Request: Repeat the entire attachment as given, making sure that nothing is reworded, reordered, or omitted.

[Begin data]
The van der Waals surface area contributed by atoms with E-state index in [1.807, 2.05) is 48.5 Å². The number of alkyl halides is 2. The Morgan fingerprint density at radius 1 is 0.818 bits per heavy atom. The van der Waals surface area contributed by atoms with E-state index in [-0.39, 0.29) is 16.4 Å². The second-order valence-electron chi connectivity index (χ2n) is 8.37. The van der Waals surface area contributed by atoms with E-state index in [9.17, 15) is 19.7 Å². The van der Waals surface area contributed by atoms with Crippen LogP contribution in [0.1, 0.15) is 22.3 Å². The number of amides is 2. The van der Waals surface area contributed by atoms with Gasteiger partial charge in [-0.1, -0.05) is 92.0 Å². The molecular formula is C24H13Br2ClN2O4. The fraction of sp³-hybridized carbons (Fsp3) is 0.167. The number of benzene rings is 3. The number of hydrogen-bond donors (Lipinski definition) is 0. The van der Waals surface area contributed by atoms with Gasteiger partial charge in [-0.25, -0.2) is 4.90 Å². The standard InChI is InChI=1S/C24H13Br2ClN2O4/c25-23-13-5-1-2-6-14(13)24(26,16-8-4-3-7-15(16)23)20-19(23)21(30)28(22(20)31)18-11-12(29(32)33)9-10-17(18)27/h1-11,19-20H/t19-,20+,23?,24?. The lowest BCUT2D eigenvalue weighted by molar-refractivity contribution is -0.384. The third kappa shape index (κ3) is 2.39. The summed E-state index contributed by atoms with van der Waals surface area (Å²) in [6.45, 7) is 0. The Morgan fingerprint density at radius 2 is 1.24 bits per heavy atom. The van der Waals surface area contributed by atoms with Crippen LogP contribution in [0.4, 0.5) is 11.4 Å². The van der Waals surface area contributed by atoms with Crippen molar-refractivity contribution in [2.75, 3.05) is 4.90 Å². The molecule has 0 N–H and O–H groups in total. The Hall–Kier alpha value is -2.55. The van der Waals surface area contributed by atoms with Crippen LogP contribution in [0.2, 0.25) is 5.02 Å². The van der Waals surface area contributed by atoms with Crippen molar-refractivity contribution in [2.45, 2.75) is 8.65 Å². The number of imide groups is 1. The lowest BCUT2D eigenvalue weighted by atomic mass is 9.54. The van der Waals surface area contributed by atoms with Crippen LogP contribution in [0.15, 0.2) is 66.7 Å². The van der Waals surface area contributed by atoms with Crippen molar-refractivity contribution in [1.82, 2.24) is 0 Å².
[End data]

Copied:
The van der Waals surface area contributed by atoms with E-state index in [1.807, 2.05) is 48.5 Å². The number of alkyl halides is 2. The Morgan fingerprint density at radius 1 is 0.818 bits per heavy atom. The van der Waals surface area contributed by atoms with E-state index in [-0.39, 0.29) is 16.4 Å². The second-order valence-electron chi connectivity index (χ2n) is 8.37. The van der Waals surface area contributed by atoms with E-state index in [9.17, 15) is 19.7 Å². The van der Waals surface area contributed by atoms with Crippen LogP contribution in [0.1, 0.15) is 22.3 Å². The number of amides is 2. The van der Waals surface area contributed by atoms with Gasteiger partial charge in [-0.1, -0.05) is 92.0 Å². The molecular formula is C24H13Br2ClN2O4. The fraction of sp³-hybridized carbons (Fsp3) is 0.167. The number of benzene rings is 3. The number of hydrogen-bond donors (Lipinski definition) is 0. The van der Waals surface area contributed by atoms with Gasteiger partial charge in [-0.25, -0.2) is 4.90 Å². The standard InChI is InChI=1S/C24H13Br2ClN2O4/c25-23-13-5-1-2-6-14(13)24(26,16-8-4-3-7-15(16)23)20-19(23)21(30)28(22(20)31)18-11-12(29(32)33)9-10-17(18)27/h1-11,19-20H/t19-,20+,23?,24?. The lowest BCUT2D eigenvalue weighted by molar-refractivity contribution is -0.384. The third kappa shape index (κ3) is 2.39. The summed E-state index contributed by atoms with van der Waals surface area (Å²) in [6.45, 7) is 0. The Morgan fingerprint density at radius 2 is 1.24 bits per heavy atom. The van der Waals surface area contributed by atoms with Crippen LogP contribution in [0.4, 0.5) is 11.4 Å². The van der Waals surface area contributed by atoms with Crippen molar-refractivity contribution in [2.75, 3.05) is 4.90 Å². The molecule has 0 N–H and O–H groups in total. The Hall–Kier alpha value is -2.55. The van der Waals surface area contributed by atoms with Crippen LogP contribution in [0.2, 0.25) is 5.02 Å². The van der Waals surface area contributed by atoms with Crippen molar-refractivity contribution in [2.45, 2.75) is 8.65 Å². The number of imide groups is 1. The lowest BCUT2D eigenvalue weighted by atomic mass is 9.54. The van der Waals surface area contributed by atoms with Crippen LogP contribution in [0.15, 0.2) is 66.7 Å². The van der Waals surface area contributed by atoms with Crippen molar-refractivity contribution in [1.82, 2.24) is 0 Å².